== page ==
One Month to Glastonbury

On June 27th 2011, Leftwing Idiot and Poppy came back from the Glastonbury Festival. I’d spent the weekend stuck in my old lair, unable to go up or down the stairs safely. My mobility had been deteriorating for much of that year but I’d been struggling on, trying to ignore the increasing difficulty I was having with getting about.

The weather that weekend had been beautiful and I remember vividly the frustration and crushing boredom I felt as I tried to find things to do in the only room I could use safely. I watched the coverage of Glastonbury, desperately wishing I could be there. But even getting to the bathroom was a major exercise, so the idea of managing in 900 acres of festival filled fields seemed impossible.

When Poppy and Leftwing Idiot got back I was ridiculously pleased to see them, and we went out for dinner. They helped me walk to the restaurant, but as I wrote that evening, I was acutely aware of the physical strain this was putting on them.

This realisation, and a discussion I had the following day, finally marked the start of me acknowledging what was happening and taking serious steps towards changing things. By the end of the year I’d moved to the castle, and started using a wheelchair. My life’s moved on radically since then, but my memory of that difficult weekend is still very vivid.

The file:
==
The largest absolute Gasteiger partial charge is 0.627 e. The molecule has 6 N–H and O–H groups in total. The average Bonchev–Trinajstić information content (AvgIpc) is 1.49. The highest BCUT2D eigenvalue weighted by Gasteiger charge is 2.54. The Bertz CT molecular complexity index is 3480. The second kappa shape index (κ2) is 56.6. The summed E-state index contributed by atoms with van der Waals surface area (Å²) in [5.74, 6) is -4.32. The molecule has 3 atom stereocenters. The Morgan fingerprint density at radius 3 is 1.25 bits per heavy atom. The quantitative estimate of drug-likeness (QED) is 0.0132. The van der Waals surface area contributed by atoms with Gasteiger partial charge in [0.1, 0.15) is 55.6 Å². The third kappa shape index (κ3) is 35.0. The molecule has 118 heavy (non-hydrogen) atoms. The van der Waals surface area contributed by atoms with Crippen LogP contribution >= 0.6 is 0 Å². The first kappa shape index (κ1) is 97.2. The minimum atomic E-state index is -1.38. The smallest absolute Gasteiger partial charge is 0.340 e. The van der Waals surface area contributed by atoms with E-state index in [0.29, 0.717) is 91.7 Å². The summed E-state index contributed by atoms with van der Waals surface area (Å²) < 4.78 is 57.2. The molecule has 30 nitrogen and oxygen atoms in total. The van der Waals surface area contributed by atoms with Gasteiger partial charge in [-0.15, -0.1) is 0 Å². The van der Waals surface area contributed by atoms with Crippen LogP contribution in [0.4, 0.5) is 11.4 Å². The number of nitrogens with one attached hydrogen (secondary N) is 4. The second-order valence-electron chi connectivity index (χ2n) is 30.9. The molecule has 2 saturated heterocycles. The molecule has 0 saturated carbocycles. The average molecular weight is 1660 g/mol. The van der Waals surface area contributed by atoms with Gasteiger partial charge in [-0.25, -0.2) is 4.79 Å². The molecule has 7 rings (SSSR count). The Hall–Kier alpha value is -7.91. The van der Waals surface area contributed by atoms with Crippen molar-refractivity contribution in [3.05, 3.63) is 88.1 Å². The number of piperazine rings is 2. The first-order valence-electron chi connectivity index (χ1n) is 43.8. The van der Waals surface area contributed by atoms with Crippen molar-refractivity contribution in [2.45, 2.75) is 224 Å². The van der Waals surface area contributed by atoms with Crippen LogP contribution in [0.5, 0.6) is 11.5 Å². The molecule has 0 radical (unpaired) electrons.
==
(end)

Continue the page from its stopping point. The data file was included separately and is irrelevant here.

In a month’s time it’ll be Glastonbury again, but this year I won’t be watching it on TV – I’ll be there! In fact I’ll be performing with my old friend, Captain Hotknives. We’ll be doing an incredible six shows on the ‘Sensation Seekers Stage’, and I can’t wait.

Regardless of what the weather does I’m sure we’ll have an amazing time. Things are all set to go. I’ll have three fantastic support workers, my all terrain wheelchair, and a bell tent that I’m borrowing from work, so we’ll have lots of space to hang out in if it’s wet.

I’m sure everyone going to Glastonbury will be excited, but for me it has a special significance. It’s a testament to how far I’ve come since 2011. It’s not that my tics have changed much – if anything they’ve got more challenging. What’s really changed is my approach, and that, together with all the support I get, has meant that something that felt impossible is now possible.

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